Older mothers who smoke increase babies’ chance of heart defects

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Babies born to women over 35 who smoke are at greater risk of having specific heart defects, reports [s]BBC News[/s]. A new study adds to existing evidence that smoking during pregnancy can damage babies’ hearts, as well as increase the risk of miscarriage, small babies and premature birth. Smoking during early pregnancy could account for 1%-2% of all heart defects in babies, the study said. Dr Patrick Sullivan, lead study author, at [b]Seattle Children’s Hospital[/b], said: ‘Our research provides strong support for the hypothesis that smoking while pregnant increases the risk of specific heart defects.’ Sullivan said it was not completely clear how smoking damages babies’ hearts during pregnancy but it is thought to be related to restricted oxygen flow to the heart.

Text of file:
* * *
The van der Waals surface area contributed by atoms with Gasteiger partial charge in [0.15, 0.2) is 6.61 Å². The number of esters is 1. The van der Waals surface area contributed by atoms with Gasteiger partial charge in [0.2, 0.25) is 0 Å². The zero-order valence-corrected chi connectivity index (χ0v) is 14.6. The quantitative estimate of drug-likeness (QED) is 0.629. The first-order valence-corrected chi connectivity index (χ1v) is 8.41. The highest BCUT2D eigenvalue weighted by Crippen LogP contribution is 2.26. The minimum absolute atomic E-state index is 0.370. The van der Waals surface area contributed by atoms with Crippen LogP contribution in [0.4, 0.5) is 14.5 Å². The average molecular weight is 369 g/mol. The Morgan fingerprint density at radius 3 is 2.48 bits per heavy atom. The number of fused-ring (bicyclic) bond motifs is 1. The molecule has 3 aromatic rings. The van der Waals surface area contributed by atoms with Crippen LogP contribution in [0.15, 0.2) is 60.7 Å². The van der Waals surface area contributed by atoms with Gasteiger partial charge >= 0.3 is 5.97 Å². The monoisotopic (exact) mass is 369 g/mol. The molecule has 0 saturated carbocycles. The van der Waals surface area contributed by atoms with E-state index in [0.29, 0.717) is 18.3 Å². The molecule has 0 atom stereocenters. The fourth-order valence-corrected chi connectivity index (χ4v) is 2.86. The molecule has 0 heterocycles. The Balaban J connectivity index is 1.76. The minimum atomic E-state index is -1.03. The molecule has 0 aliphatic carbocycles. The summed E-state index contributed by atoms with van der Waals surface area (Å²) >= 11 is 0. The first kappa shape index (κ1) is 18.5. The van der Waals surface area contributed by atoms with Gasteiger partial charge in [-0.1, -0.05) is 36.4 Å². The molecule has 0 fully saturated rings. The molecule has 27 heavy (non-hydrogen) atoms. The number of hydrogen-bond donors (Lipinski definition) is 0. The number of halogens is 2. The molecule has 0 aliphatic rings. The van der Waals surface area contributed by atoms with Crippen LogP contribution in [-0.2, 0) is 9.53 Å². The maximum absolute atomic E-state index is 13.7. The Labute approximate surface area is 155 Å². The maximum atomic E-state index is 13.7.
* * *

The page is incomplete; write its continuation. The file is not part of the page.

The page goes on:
Full BBC News report
Paediatric Academic Societies abstract

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